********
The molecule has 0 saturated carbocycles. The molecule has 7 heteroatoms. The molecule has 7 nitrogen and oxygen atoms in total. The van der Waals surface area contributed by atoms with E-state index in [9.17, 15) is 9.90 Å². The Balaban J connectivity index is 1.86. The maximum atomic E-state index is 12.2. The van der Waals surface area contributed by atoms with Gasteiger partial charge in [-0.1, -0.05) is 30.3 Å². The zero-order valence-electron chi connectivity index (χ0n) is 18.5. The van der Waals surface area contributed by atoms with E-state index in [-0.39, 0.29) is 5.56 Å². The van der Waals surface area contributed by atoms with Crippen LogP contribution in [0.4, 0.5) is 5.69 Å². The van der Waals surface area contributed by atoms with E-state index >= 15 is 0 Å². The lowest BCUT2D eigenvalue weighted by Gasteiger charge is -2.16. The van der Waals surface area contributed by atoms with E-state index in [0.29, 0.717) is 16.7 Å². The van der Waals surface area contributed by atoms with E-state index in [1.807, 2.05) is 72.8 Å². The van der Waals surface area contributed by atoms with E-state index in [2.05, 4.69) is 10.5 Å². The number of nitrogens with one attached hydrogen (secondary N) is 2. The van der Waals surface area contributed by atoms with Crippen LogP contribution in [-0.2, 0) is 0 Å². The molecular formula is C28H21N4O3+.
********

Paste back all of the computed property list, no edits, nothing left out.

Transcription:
The molecule has 0 saturated carbocycles. The molecule has 7 heteroatoms. The molecule has 7 nitrogen and oxygen atoms in total. The van der Waals surface area contributed by atoms with E-state index in [9.17, 15) is 9.90 Å². The Balaban J connectivity index is 1.86. The maximum atomic E-state index is 12.2. The van der Waals surface area contributed by atoms with Gasteiger partial charge in [-0.1, -0.05) is 30.3 Å². The zero-order valence-electron chi connectivity index (χ0n) is 18.5. The van der Waals surface area contributed by atoms with E-state index in [-0.39, 0.29) is 5.56 Å². The van der Waals surface area contributed by atoms with Crippen LogP contribution in [0.4, 0.5) is 5.69 Å². The van der Waals surface area contributed by atoms with E-state index >= 15 is 0 Å². The lowest BCUT2D eigenvalue weighted by Gasteiger charge is -2.16. The van der Waals surface area contributed by atoms with E-state index in [0.29, 0.717) is 16.7 Å². The van der Waals surface area contributed by atoms with E-state index in [1.807, 2.05) is 72.8 Å². The van der Waals surface area contributed by atoms with E-state index in [2.05, 4.69) is 10.5 Å². The number of nitrogens with one attached hydrogen (secondary N) is 2. The van der Waals surface area contributed by atoms with Crippen LogP contribution in [-0.2, 0) is 0 Å². The molecular formula is C28H21N4O3+.